An international research team led by a UC San Diego professor has received a three-year, $4.7 million grant from the Bill & Melinda Gates Foundation to improve therapies for malaria eradication, the university announced Friday.
“The long-term goals are to accelerate the development of novel treatments and preventative medicines,” said Elizabeth Winzeler, pharmacology professor at UC San Diego School of Medicine and the grant’s lead scientist, in a news release.
The group, which initially included the Harvard TH Chan School of Public Health, Columbia University, GlaxoSmith Kline and Washington University, has systematically looked for proteins encoded by the parasite, primarily using in-vitro methods and whole genome sequencing, Winzeler explained.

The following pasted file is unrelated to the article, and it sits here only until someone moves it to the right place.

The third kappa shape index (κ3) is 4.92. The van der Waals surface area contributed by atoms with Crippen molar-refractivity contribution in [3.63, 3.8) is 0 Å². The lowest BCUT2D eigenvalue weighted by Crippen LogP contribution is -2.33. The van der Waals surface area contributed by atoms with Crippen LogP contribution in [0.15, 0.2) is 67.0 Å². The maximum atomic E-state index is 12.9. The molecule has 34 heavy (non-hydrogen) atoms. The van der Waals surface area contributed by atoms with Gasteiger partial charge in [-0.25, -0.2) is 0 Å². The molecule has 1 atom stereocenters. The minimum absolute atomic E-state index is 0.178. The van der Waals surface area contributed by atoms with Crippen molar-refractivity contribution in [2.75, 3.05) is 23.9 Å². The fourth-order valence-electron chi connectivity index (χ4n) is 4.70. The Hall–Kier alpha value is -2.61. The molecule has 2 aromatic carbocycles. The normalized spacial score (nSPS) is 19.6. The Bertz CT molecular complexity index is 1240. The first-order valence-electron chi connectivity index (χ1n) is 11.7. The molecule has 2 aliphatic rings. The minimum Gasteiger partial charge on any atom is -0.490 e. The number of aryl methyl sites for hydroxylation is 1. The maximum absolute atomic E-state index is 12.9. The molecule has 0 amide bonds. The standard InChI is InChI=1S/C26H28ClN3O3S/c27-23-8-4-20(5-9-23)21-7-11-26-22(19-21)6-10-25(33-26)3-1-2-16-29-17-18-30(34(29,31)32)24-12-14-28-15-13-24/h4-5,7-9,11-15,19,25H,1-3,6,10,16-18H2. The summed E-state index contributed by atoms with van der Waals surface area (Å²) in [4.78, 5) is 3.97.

Winzeler and her colleagues have focused their efforts on disease-causing parasites that infect mosquitoes, which then transmit the parasite to humans through their bite, UC San Diego said.
About half of the world’s population live in areas at risk of malaria transmission, according to UC San Diego. In 2015, according to the World Health Organization, more than 214 million clinical cases of malarial infection were reported. Out of 438,000 deaths that year, the vast majority were children in Africa.
In 2012, the Gates Foundation awarded Winzeler and her colleagues a four-year, $3.5 million grant to develop new anti-malarial compounds less likely to provoke resistance compared with existing drugs, UC San Diego said.
Winzeler said the past three years have been productive, as researchers have produced the most comprehensive study of malaria parasite drug resistance to date.
— City News Service
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